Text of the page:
The Philosophy of Sankalpa: Co-Creating Your Life through Intention
As a scientist, I do not believe that “things happen for a reason”, or that any deity or “the universe” is in control of our lives. I do believe in cause and effect – the literal translation of karma (कर्म), from the Sanskrit root kṛ (कृ) meaning “to do, act, create, cause, effect”. Many of the actions in the world occurred long ago and/or by other people or natural forces (examples: wars you did not wage or political events you did not live through; your grandparents’ relationship choices; icy roads), and yet they have profound consequences on our lives today. However, we do have control over our own actions, and what we do and how we do it will affect the direction of our lives. So, while we do not have complete control, we might be seen as ‘co-creators’ of our lives.
A basic premise of this work is that whatever part of our lives we put our attention on will be the place that is most affected. If you put all of your energy into your career, you wouldn’t be surprised if you don’t have a booming social life. If you spend most of your free time watching TV, it wouldn’t be a shock if you aren’t in great physical shape. Furthermore, as a consequence, you may feel bad about your body or have health problems, each of which can have other negative downstream effects on your life.
What’s wonderful, though, is that we can effect change by continually (re)focusing on what matters most, in a way that helps us make decisions that are aligned with our highest self. The sankalpa (संकल्प) is a yogic tool to help us focus and bring the power of our deeper core desires to bear in our lives. A sankalpa is a heartfelt intention reflecting our highest ideals.
Much of my experience with sankapla originates from Rod Stryker’s teachings, which are nicely laid out in his book, “The Four Desires”. The Yoga International article “How to Create a Sankalpa” also covers many of the key ideas addressed in greater detail in the book. Elephant Journal has a “4D book club” that includes articles on each chapter, including those dealing with sankalpa. Here is my take on some of the basics to get you started:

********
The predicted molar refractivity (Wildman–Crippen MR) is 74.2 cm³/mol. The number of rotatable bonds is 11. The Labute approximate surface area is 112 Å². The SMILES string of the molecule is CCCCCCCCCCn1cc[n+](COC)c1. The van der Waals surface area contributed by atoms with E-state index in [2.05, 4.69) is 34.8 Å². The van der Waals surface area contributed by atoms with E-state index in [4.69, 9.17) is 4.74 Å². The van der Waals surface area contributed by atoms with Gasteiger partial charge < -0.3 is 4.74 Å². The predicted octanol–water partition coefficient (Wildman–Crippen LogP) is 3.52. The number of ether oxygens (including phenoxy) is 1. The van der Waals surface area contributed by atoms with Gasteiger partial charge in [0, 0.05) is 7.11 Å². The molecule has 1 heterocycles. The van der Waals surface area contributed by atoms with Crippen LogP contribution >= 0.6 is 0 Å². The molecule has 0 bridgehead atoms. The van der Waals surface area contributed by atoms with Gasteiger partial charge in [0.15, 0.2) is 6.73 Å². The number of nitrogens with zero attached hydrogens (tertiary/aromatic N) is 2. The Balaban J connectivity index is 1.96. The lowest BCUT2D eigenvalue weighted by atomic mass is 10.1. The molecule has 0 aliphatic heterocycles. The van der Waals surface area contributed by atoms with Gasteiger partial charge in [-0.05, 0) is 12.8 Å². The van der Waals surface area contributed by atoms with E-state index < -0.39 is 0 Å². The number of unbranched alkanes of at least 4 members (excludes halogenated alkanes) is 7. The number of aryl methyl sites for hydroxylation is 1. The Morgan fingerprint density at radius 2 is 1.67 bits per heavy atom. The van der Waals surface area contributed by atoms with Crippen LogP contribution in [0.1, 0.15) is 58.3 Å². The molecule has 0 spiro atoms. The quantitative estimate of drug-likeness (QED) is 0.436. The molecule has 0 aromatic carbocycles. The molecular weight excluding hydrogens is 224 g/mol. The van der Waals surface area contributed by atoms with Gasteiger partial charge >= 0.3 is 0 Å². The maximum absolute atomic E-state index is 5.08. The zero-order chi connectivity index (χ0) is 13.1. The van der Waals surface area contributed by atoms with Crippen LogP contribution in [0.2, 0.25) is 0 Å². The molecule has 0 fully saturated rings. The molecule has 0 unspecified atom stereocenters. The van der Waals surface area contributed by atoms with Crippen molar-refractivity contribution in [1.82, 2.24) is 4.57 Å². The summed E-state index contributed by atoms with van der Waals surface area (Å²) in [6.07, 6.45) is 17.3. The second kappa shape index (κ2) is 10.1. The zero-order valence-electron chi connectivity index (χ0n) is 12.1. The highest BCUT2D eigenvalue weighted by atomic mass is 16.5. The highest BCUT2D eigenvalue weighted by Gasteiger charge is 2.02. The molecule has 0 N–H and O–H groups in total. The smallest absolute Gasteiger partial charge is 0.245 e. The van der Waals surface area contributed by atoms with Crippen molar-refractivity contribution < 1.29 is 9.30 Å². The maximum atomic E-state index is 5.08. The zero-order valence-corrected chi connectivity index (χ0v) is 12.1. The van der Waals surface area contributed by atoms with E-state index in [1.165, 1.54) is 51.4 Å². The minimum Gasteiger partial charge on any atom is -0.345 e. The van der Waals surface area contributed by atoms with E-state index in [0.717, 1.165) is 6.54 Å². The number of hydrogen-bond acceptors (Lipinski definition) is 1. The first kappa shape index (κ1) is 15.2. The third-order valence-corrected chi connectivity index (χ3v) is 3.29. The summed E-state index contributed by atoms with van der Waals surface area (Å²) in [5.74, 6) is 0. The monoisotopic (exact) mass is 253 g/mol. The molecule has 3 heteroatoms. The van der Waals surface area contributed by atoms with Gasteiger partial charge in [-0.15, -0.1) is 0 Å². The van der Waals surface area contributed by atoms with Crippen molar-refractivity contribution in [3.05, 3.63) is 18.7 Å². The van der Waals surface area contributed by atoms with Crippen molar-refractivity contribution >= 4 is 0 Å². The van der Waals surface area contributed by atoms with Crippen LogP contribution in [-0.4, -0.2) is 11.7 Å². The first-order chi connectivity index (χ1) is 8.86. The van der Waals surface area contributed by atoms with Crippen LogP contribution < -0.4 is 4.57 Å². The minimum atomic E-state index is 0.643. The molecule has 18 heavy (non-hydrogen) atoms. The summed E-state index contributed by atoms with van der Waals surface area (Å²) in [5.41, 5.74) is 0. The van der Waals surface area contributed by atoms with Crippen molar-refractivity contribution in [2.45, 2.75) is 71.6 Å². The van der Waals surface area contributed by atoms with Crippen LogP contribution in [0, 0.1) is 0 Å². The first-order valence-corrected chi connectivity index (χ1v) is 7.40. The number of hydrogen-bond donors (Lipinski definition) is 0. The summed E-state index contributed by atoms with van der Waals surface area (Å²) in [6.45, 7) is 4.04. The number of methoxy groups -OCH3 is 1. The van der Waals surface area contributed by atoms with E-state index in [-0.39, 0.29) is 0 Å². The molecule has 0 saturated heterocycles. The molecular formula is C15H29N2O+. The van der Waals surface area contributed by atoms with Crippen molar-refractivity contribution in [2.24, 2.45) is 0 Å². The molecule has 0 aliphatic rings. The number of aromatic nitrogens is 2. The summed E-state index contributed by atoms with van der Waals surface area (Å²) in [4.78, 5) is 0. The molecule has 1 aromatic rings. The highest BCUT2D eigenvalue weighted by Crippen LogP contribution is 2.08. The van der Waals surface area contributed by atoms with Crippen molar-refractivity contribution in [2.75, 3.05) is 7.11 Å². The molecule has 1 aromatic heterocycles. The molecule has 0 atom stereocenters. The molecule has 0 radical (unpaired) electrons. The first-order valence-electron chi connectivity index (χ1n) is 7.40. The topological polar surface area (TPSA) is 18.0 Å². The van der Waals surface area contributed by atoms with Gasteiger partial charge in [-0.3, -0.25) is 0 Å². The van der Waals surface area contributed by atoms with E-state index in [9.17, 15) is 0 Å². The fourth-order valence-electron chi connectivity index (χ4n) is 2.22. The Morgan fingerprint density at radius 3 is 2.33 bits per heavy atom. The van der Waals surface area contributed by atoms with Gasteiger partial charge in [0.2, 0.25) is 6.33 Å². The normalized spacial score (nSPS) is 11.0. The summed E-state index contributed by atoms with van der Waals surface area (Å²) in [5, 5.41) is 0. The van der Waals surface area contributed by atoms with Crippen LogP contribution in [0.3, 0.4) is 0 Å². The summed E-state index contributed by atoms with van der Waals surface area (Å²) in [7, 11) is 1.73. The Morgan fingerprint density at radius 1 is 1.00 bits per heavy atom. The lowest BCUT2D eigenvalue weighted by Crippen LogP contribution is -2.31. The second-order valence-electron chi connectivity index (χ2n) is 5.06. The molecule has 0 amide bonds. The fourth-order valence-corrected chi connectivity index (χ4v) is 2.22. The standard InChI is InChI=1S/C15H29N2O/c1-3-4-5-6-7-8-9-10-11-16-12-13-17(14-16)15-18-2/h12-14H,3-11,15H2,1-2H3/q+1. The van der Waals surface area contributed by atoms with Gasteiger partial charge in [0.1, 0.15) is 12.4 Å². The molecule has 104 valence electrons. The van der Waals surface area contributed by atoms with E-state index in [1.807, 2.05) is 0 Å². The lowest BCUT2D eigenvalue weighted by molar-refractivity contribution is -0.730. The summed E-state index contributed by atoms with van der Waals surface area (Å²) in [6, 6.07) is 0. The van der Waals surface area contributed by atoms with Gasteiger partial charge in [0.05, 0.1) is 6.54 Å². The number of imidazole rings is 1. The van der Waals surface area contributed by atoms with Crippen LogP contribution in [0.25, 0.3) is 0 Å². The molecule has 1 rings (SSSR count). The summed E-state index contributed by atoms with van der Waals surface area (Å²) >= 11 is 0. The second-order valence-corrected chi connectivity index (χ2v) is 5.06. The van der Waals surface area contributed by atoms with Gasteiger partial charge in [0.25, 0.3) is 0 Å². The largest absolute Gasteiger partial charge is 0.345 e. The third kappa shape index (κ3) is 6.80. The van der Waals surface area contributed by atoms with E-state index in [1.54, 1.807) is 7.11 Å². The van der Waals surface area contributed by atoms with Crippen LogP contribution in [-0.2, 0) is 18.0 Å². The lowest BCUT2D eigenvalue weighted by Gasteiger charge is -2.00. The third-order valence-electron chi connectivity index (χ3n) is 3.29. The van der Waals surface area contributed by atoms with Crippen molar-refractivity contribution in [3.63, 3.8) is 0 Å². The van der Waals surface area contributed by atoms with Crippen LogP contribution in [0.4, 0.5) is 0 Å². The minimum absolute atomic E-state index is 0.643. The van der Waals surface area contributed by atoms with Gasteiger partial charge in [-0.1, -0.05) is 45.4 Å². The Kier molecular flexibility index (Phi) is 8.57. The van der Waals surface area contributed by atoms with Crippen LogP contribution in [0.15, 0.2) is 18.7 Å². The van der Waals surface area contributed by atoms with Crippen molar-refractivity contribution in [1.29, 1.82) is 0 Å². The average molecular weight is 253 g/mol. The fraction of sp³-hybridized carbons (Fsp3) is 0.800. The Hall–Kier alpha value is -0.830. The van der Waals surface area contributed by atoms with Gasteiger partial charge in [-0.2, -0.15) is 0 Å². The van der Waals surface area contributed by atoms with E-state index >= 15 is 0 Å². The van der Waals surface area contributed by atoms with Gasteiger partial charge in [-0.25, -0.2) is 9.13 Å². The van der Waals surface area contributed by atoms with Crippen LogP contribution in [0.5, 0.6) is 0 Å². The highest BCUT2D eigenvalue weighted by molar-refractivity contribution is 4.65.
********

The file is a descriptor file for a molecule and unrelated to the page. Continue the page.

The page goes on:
Creating a Sankalpa
1. Listen to yourself – some part of you already knows what is out of balance in your life and how to best bring about the changes you need. Yoga practice, meditation, and yoga nidra are some great ways to help you access your intuition around a sankalpa.
2. Break your larger, overarching aspirations down to a single, simple goal that could be achieved in 6-18 months.
3. Keep your sankalpa to 1-3 sentences, so that you can easily remember and repeat it regularly.
4. Phrase it in the present tense, as if it’s currently true. This is also a good test to see if you believe that the goal is achievable.
5. Phrase it in your own voice – say it like you are talking to your best friend.
6. It can reflect the state of body or mind you wish to change (e.g., “I feel calm” or “I am healthy”) or the attitude necessary to achieve it (e.g., “I love and honor my body”) or both. You can also include the methods you plan to use to get there (e.g., “I am calm and have equanimity in my relationships because I sit in meditation for 15 minutes each day.”)
7. Pay attention to your body’s reactions as you say your sankalpa aloud. Even if you have some apprehension or concerns, you should feel joy or excitement at the thought of achieving your sankalpa. If you cannot summon those positive feelings, it may not be the right sankalpa or you may have some other work to do, first.